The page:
An Asian family keeps a devastating secret in uplifting dramedy
Awkwafina has gained more popularity ever since she took on brilliant comedy supporting roles in “Ocean’s Eight” and “Crazy Rich Asians.” Now, in the tradition of Adam Sandler in “Punch Drunk Love,” Steve Carell in “Little Miss Sunshine,” and Melissa McCarthy in “Can You Ever Forgive Me,” she takes on a more serious role in “The Farewell.”
The result: she is flat-out perfect, and so is the movie.
The Chinese culture is presented with such radiance and complexity. It’s not glamorous and colorful like “Crazy Rich Asians.” It’s more cultural and considerate, giving the actors some truth and emotions. And most of the dialogue is in Chinese, as are the credits, and the English is placed on the side, because one of the families moved to America. That explains it.
And it’s also based on a true story. “Based on an actual lie,” to be exact. A family tradition suggests that it’s better not to reveal a terminal illness to the dying victim-the grandparents mostly. They would rather hold the burden, then let the soon-to-be departed do it. And that would be the movie’s main grandmother Nai Nai (Shuzhen Zhou), who has Stage 4 lung cancer, and is given 3 months to live. Because of the family’s fabrication, she believes she just has benign shadows (whatever that means).
Awkwafina plays Billi, who lives in New York City, and receives the word of her grandma’s illness from her parents (Tzi Ma and Diana Lin). They tell her about it being a secret, and that’s why her only cousin (Han Chen) is marrying is girlfriend of 3 months (Aoi Mizuhara) in China. They needed an excuse to go to their homeland. Billi knows keeping the illness a secret is a bad idea, and struggles to hold in her inner emotions in her grandma’s presence.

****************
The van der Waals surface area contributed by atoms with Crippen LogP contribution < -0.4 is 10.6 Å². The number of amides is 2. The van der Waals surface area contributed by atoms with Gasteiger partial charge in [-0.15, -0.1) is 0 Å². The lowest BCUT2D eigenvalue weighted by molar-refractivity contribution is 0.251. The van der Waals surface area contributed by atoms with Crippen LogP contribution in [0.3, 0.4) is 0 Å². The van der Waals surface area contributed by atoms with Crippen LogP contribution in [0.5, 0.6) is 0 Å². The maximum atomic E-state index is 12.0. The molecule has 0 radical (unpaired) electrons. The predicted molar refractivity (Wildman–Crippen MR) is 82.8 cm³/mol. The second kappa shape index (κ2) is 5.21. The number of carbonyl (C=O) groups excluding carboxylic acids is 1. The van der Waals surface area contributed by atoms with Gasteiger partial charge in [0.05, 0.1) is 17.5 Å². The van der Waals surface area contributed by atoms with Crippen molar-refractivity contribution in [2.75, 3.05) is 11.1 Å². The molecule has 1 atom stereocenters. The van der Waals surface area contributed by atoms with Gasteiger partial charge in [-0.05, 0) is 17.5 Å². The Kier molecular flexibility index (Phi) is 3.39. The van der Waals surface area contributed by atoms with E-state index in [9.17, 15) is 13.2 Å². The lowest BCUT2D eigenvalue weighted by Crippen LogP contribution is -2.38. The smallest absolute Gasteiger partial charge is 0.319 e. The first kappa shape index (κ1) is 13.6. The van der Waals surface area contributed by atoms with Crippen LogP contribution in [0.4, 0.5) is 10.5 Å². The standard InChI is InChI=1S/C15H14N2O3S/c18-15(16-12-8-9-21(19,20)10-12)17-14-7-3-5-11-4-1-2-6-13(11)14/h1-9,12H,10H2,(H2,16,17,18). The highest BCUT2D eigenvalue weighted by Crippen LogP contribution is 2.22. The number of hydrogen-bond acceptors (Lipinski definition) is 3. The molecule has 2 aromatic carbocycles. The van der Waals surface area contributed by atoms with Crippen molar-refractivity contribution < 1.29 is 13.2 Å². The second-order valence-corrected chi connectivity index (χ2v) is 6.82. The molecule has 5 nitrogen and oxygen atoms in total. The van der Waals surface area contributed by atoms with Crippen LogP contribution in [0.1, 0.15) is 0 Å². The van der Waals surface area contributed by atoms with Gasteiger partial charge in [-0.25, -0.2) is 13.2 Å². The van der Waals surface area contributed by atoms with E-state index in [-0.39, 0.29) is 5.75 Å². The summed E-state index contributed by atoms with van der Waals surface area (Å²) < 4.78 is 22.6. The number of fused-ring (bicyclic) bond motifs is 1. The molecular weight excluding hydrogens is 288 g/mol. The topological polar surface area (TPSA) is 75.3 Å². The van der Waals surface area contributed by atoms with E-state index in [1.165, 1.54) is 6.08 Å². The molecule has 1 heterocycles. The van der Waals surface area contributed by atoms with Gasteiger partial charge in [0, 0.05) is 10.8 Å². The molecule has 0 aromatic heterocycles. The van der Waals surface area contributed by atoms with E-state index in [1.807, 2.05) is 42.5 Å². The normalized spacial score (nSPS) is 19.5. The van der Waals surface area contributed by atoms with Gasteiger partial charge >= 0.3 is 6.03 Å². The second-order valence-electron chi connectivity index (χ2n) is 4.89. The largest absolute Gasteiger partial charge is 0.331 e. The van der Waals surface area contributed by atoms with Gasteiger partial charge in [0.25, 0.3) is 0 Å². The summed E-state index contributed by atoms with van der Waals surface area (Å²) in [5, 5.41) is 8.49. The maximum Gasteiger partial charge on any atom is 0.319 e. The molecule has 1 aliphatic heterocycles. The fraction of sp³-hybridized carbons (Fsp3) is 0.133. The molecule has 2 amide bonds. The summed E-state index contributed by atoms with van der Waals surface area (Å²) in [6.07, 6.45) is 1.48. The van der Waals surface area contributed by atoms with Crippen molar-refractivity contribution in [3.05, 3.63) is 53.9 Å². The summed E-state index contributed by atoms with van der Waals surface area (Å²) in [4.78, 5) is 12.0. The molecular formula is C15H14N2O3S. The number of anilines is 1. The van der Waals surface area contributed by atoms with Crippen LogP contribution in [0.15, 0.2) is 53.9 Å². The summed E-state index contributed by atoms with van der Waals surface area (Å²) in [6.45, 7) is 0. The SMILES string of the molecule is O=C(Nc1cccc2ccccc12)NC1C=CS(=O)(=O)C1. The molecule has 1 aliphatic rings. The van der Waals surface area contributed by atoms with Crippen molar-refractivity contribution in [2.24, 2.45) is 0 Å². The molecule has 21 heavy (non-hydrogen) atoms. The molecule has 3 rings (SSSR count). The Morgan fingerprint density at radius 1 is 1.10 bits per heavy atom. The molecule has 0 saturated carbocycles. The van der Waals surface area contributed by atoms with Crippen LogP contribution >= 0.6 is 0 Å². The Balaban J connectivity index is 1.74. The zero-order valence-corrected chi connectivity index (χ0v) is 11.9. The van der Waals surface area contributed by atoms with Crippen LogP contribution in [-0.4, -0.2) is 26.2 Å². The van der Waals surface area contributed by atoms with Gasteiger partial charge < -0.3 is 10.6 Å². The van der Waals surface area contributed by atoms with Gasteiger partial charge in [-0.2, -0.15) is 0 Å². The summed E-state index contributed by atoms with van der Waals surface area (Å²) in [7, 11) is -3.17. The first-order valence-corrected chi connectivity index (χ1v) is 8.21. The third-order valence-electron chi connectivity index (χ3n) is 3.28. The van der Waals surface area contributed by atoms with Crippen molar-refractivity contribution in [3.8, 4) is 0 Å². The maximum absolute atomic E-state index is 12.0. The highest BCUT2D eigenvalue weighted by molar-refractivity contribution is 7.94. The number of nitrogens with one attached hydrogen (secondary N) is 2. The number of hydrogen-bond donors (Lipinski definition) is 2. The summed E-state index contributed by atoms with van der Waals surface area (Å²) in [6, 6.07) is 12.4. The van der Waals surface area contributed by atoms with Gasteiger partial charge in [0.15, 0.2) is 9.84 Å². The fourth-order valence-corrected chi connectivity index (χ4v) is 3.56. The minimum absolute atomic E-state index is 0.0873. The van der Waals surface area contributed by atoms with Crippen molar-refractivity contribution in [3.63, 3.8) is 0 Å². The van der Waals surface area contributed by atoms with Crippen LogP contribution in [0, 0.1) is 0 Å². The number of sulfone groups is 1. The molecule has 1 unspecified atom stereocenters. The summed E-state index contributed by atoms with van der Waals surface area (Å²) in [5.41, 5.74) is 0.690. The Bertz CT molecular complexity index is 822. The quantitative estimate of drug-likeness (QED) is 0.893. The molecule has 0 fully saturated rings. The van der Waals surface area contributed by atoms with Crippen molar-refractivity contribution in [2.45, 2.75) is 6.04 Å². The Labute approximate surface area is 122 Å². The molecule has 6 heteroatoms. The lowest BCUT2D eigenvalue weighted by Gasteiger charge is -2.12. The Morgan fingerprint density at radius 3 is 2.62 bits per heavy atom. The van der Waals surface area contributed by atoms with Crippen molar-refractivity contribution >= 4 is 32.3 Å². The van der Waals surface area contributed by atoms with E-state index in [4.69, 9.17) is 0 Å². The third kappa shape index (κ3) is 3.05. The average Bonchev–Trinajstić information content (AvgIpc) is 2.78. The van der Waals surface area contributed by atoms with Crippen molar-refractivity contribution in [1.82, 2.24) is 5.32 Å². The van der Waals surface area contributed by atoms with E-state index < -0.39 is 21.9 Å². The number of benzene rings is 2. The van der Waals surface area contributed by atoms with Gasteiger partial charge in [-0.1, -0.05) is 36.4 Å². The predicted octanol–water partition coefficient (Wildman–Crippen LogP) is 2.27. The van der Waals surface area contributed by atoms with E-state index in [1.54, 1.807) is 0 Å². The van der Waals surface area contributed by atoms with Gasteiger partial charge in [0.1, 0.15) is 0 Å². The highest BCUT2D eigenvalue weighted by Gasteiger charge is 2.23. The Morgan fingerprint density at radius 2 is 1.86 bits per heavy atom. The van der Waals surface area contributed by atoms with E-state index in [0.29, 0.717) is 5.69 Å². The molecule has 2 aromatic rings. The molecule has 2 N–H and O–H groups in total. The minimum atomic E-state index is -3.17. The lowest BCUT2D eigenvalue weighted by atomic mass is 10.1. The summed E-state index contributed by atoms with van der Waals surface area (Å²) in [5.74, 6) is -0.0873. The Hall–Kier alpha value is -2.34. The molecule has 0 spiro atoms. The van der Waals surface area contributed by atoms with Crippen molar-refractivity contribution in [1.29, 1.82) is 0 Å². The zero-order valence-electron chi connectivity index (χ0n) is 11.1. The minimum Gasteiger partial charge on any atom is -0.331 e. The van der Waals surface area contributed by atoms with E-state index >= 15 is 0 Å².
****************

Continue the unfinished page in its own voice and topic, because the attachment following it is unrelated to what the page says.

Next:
Writer/director Lulu Wang (“Posthumous”) has given this true lie a heartbreaking and humous appearance, and it moves you in countless ways. “The Farewell” allows Awkwafina to prove to herself she can be as serious as she is funny. I remember a lesson from Richard Roeper and Roger Ebert that actors can be great if they’re given the right roles. It’s about expanding your horizons, and comedy stars can posses the courage to do so.
If Lady Gaga can earn herself an Oscar-nomination for her performance in “A Star is Born,” then so can Awkwafina for “The Farewell.”
But it’s not just her we should single out. Tzi Ma and Diana Lin both deliver memorable performances as her parents, and Shuzhen Zhou is simply delightful as the terminally ill grandmother. None of these character are generic or irritating. They’re people with real feelings. Wang writes everyone with sincerity and passion.
This is a sad and miraculous movie and deserves to be seen. It also has the humor, heart, and drama near the level of “Little Miss Sunshine;” and as a matter of fact, it was also produced by the same people behind it-Peter Saraf and Marc Turtletaub. Both these movies know what family dramas are, and we should be fond of them.